2014 SLA Baseball Caucus Readers’ Choice Award winner from the Special Libraries Association
The Deadball Era (1901–1920) is a baseball fan’s dream. Hope and despair, innocence and cynicism, and levity and hostility blended then to create an air of excitement, anticipation, and concern for all who entered the confines of a major league ballpark. Cheating for the sake of victory earned respect, corrupt ballplayers fixed games with impunity, and violence plagued the sport. Spectators stormed the field to attack players and umpires, ballplayers charged the stands to pummel hecklers, and physical battles between opposing clubs occurred regularly in a phenomenon known as “rowdyism.”
At the same time, endearing practices infused baseball with lightheartedness, kindness, and laughter. Fans ran onto the field with baskets of flowers, loving cups, diamond jewelry, gold watches, and cash for their favorite players in the middle of games. Ballplayers volunteered for “benefit contests” to aid fellow big leaguers and the country in times of need. “Joke games” reduced sport to pure theater as outfielders intentionally dropped fly balls, infielders happily booted easy grounders, hurlers tossed soft pitches over the middle of the plate, and umpires ignored the rules. Winning meant nothing, amusement meant everything, and league officials looked the other way.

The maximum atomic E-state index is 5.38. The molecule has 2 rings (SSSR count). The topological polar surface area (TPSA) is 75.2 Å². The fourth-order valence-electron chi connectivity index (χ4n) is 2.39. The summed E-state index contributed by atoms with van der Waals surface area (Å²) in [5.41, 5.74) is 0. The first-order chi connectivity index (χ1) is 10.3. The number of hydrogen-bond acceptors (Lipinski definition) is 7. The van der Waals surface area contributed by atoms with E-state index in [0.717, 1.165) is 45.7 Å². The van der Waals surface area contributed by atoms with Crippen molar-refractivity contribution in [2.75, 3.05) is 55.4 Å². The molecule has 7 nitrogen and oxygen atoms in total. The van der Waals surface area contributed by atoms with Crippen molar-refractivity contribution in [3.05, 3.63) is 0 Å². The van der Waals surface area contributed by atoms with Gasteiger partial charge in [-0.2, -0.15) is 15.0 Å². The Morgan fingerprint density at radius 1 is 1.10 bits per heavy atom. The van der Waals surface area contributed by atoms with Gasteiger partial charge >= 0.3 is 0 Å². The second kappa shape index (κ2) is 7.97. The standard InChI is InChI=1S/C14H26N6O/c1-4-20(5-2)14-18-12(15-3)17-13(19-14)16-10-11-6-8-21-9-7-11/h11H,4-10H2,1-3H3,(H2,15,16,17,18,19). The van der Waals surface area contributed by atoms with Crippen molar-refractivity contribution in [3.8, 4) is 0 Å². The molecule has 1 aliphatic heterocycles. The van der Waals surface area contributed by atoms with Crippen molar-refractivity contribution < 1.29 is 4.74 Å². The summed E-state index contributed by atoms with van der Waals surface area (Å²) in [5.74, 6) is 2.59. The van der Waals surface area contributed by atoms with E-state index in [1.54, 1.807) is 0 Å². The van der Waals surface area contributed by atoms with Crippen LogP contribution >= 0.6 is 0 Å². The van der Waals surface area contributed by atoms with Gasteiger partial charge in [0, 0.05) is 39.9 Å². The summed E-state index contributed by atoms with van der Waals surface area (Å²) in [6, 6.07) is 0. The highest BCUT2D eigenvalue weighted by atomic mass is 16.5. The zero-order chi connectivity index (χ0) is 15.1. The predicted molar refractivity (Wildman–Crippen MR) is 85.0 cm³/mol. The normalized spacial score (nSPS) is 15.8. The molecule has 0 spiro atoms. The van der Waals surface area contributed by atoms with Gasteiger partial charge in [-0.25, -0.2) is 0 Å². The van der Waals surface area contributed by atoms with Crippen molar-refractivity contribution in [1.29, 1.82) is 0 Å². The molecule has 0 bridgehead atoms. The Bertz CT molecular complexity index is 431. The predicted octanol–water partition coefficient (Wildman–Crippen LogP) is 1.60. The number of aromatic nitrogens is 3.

Mark Halfon looks at life in the major leagues in the early 1900s, the careers of John McGraw, Ty Cobb, and Walter Johnson, and the events that brought about the end of the Deadball Era. He highlights the strategies, underhanded tactics, and bitter battles that defined this storied time in baseball history, while providing detailed insights into the players and teams involved in bringing to a conclusion this remarkable period in baseball history.
"For anyone interested in baseball's past, Halfon's Tales from the Deadball Era provides an introduction not only to the sport itself but to American culture as well."—Matthew Teutsch, ARETE
"If you're looking for a fun summer read I highly recommend Halfon's Tales From the Deadball Era."—Mike Lynch, Seamheads
“Tales from the Deadball Era etches early twentieth-century baseball far different from today’s. Fixed games, patrons on the diamond, and players belting hecklers were all in a day’s work. So, too, were cash and flowers given regulars, ‘joke’ and charity games, and a batter willingly getting hit—anything for a run. In this delightful book about Ty Cobb’s and John McGraw’s era, Mark Halfon recalls an age when baseball has seldom been more alive.”—Curt Smith, author of Pull Up a Chair: The Vin Scully Story
“Mark Halfon captures a raucous era in baseball history, when the sport was characterized by cheating, gambling, and violence—on the part of both players and their fans—and he recounts intriguing tales of baseball’s mythical figures.”—Ronna S. Feit, PhD, State University of New York